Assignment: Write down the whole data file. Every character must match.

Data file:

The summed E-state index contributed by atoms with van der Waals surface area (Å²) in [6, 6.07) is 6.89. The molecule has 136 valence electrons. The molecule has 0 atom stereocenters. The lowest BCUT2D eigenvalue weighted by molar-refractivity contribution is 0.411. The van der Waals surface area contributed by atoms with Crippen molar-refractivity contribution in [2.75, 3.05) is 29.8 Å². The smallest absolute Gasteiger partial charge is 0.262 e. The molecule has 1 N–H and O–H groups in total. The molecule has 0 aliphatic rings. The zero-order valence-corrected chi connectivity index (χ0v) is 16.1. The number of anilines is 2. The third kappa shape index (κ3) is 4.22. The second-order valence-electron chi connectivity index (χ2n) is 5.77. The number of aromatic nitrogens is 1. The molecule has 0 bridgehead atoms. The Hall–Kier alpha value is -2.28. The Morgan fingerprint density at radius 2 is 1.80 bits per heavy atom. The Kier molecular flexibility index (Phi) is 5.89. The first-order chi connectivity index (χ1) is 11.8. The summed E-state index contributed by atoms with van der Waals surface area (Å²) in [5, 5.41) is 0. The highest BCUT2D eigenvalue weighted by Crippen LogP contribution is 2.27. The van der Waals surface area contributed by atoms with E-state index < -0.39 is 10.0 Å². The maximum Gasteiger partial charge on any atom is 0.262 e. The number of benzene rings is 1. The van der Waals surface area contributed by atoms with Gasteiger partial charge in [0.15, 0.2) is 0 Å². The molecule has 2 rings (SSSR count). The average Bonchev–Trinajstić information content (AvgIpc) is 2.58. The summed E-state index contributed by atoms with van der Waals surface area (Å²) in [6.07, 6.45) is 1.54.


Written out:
The summed E-state index contributed by atoms with van der Waals surface area (Å²) in [6, 6.07) is 6.89. The molecule has 136 valence electrons. The molecule has 0 atom stereocenters. The lowest BCUT2D eigenvalue weighted by molar-refractivity contribution is 0.411. The van der Waals surface area contributed by atoms with Crippen molar-refractivity contribution in [2.75, 3.05) is 29.8 Å². The smallest absolute Gasteiger partial charge is 0.262 e. The molecule has 1 N–H and O–H groups in total. The molecule has 0 aliphatic rings. The zero-order valence-corrected chi connectivity index (χ0v) is 16.1. The number of anilines is 2. The third kappa shape index (κ3) is 4.22. The second-order valence-electron chi connectivity index (χ2n) is 5.77. The number of aromatic nitrogens is 1. The molecule has 0 bridgehead atoms. The Hall–Kier alpha value is -2.28. The Morgan fingerprint density at radius 2 is 1.80 bits per heavy atom. The Kier molecular flexibility index (Phi) is 5.89. The first-order chi connectivity index (χ1) is 11.8. The summed E-state index contributed by atoms with van der Waals surface area (Å²) in [5, 5.41) is 0. The highest BCUT2D eigenvalue weighted by Crippen LogP contribution is 2.27. The van der Waals surface area contributed by atoms with E-state index < -0.39 is 10.0 Å². The maximum Gasteiger partial charge on any atom is 0.262 e. The number of benzene rings is 1. The van der Waals surface area contributed by atoms with Gasteiger partial charge in [0.15, 0.2) is 0 Å². The molecule has 2 rings (SSSR count). The average Bonchev–Trinajstić information content (AvgIpc) is 2.58. The summed E-state index contributed by atoms with van der Waals surface area (Å²) in [6.07, 6.45) is 1.54.